Nick Wesson explains how working with a disabled-led theatre company helped ARC Stockton achieve long-term sustainable change.
In 2015 ARC Stockton, the multi-artform venue in Stockton-On-Tees, strengthened its partnership with Little Cog, a disabled-led theatre company, by creating a highly ambitious three-year programme called Cultural Shift. Together we aimed to challenge commonly held perceptions of disabled people, improve and increase opportunities for disabled people in the arts at every level, ensure the voices of disabled people are heard and embed equality practice in an arts venue.
Our programme began to show work which helped profile the quality and breadth of work being made by disabled artists
Backed by a £250,000 grant from the Spirit of 2012 Trust, Cultural Shift has delivered a range of work across a number of artistic and strategic strands. While Annabel Turpin, Chief Executive of ARC, and Vici Wreford-Sinnott, Artistic Director of Little Cog, acknowledge that the programme has been fortunate enough to be well funded, the original partnership started small in 2013 and grew organically, setting modest milestones of ambition around disability equality.
Annabel points out: “Funding helped us to accelerate our initial ambitions, but I don’t believe you need large pots of funding to begin to make change happen.”
A positive partnership
We have a strong reputation for our work supporting and developing artists. Annabel shares her thoughts on why the beginnings of the partnership were so positive: “I believe it grew out of our willingness to open our doors to artists. Vici approached us in 2013 as a locally based artist looking for support for her own work. It became obvious that she had huge experience to offer in terms of supporting us to better consider disability in the context of our work, and the partnership started there.”
Vici agrees and notes: “With the artistic heart of our partnership and subsequent Cultural Shift programme, I believe that it’s the art that matters most. The voices, the stories, the quality and innovation all go together to give a more complete picture culturally. The picture is incomplete if disabled people are invisible, if stories are missing or if disabled people are misrepresented. ARC took time to get to know Little Cog through our work, supported us and we them.”
As an experienced equality strategist and professional disabled playwright and theatre director, Vici was appointed as Creative Lead for the project. This was a senior management team role, which gave her access to decision-makers and policy development. Her expertise helped to ensure that our work in this area was always disabled-led and was informed by a disabled-led ethos and practice. Cultural Shift brought new audiences to ARC and new innovative work to its audiences, resulting in an enrichment of everyone’s cultural experience.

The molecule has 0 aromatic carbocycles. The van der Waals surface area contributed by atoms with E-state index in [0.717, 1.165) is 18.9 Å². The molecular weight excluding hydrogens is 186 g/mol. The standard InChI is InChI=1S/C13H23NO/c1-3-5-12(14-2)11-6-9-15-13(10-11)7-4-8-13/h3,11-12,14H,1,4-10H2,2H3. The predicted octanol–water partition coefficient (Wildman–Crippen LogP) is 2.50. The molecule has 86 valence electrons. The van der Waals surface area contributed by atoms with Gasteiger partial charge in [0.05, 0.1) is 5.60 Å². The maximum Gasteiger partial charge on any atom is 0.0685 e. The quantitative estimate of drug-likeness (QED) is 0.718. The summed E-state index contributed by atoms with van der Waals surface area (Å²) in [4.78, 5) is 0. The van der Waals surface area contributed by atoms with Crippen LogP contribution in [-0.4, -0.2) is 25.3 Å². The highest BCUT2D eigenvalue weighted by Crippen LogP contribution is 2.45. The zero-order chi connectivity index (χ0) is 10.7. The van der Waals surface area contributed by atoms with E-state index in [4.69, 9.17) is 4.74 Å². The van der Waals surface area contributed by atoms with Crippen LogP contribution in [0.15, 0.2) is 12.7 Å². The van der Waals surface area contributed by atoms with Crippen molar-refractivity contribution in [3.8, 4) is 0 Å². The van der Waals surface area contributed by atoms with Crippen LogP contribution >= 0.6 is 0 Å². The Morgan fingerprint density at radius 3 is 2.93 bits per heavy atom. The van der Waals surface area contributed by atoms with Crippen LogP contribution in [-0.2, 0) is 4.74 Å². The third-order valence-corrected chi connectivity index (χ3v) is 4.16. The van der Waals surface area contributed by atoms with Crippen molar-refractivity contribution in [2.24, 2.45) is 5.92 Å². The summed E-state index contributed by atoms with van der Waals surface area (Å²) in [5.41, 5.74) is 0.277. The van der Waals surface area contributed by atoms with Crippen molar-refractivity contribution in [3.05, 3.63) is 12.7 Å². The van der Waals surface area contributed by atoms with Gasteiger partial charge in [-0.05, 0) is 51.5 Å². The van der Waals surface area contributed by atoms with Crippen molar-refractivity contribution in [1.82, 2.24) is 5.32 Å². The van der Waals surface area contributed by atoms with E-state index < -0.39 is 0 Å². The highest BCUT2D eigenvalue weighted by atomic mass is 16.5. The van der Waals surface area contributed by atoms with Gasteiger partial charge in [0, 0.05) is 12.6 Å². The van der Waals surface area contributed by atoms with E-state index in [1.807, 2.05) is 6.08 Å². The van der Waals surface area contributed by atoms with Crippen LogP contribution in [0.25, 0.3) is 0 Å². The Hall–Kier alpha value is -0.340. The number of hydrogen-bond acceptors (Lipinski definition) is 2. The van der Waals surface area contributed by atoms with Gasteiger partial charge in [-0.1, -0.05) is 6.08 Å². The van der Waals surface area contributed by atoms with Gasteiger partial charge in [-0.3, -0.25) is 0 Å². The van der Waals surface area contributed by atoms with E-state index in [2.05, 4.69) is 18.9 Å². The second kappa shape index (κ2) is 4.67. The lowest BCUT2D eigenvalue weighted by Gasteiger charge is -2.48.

Vici also had an artistic role and was commissioned to create three new professional pieces of work for each year of the project, so that the voices of other disabled people were included. This work has added to the ongoing conversation across the organisation, and with its audiences, about disability.
From their combined experience, Vici and Annabel knew that it wasn’t enough to have one short-term, single-strand project to understand and achieve improvements in equality. Vici explains: “Because we wanted to challenge the inequalities experienced by disabled people at all levels in the arts, on a parallel with wider society, we had to plan carefully and factor in a number of considerations such as cultural acknowledgement, communication, identity, access and outreach.”
The strategy covered creative practice, programming and participation, organisational development and dissemination of learning. Each strand was interdependent on the other strands to ensure the success of the overall programme.
One of the first things to be undertaken was to develop an artistic policy for disabled-led work that sat within our overall artistic policy. This was an important statement of intent and ensured all programming decisions were meaningful and not just token examples. Our programme began to show work which helped profile the quality and breadth of work being made by disabled artists. Other artists benefitted from our residencies, and their work has begun to populate the programme, ensuring we maintain a strong relationship with all the work we present.
Long-term sustainable change has been achieved in many ways – artistic policy and programming, how disabled artists and audiences are reached, a more accessible building and the confidence of the whole organisation to support and engage with disability in its broadest context. There is also now a pool of disabled artists who are professionally supported to make new work, and a warm welcome for disabled audiences and participants who are included in the dialogue around disability. Disability equality has – and will continue to be – considered in all our policies and practices.
Cultural Shift is now set to become a strategic and artistic platform in its own right. Full Circle, a company of learning-disabled actors who have made three productions during the project, are to be supported towards independence by Arts Council England with the development of a performing arts academy for learning disabled people.
Arctic Piranha Club Nights continue as a popular fixture in the social scene and all our staff are fully trained in disability equality, and front-of-house staff have BSL and Touch Tour training.
The legacy of Cultural Shift’s accomplishment will see the programme continue to develop and pioneer new initiatives, with a commitment to sharing our learning with the arts and culture sector.
Nick Wesson is Marketing and Press Officer at ARC Stockton.